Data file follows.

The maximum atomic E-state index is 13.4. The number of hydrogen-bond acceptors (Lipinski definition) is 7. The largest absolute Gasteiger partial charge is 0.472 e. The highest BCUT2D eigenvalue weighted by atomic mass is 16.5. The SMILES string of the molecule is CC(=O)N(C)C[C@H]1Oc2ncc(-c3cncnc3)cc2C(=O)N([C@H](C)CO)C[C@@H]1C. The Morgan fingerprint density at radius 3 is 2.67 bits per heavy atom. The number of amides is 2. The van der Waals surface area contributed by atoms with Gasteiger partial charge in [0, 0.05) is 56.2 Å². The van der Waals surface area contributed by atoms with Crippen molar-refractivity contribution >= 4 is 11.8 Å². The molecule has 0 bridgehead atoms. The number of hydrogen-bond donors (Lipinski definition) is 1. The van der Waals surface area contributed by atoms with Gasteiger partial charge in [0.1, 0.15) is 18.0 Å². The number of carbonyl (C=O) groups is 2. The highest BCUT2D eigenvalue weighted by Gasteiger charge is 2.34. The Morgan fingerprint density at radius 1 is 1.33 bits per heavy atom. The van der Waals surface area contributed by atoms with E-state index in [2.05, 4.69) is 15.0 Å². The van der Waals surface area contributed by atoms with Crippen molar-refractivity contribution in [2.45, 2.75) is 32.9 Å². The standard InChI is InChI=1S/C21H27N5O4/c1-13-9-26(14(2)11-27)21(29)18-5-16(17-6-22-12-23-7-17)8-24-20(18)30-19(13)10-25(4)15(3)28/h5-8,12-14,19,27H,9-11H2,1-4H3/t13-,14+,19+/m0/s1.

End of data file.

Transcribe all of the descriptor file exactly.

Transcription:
The maximum atomic E-state index is 13.4. The number of hydrogen-bond acceptors (Lipinski definition) is 7. The largest absolute Gasteiger partial charge is 0.472 e. The highest BCUT2D eigenvalue weighted by atomic mass is 16.5. The SMILES string of the molecule is CC(=O)N(C)C[C@H]1Oc2ncc(-c3cncnc3)cc2C(=O)N([C@H](C)CO)C[C@@H]1C. The Morgan fingerprint density at radius 3 is 2.67 bits per heavy atom. The number of amides is 2. The van der Waals surface area contributed by atoms with Gasteiger partial charge in [0, 0.05) is 56.2 Å². The van der Waals surface area contributed by atoms with Crippen molar-refractivity contribution >= 4 is 11.8 Å². The molecule has 0 bridgehead atoms. The number of hydrogen-bond donors (Lipinski definition) is 1. The van der Waals surface area contributed by atoms with Gasteiger partial charge in [0.1, 0.15) is 18.0 Å². The number of carbonyl (C=O) groups is 2. The highest BCUT2D eigenvalue weighted by Gasteiger charge is 2.34. The Morgan fingerprint density at radius 1 is 1.33 bits per heavy atom. The van der Waals surface area contributed by atoms with E-state index in [2.05, 4.69) is 15.0 Å². The van der Waals surface area contributed by atoms with Crippen molar-refractivity contribution in [2.45, 2.75) is 32.9 Å². The standard InChI is InChI=1S/C21H27N5O4/c1-13-9-26(14(2)11-27)21(29)18-5-16(17-6-22-12-23-7-17)8-24-20(18)30-19(13)10-25(4)15(3)28/h5-8,12-14,19,27H,9-11H2,1-4H3/t13-,14+,19+/m0/s1.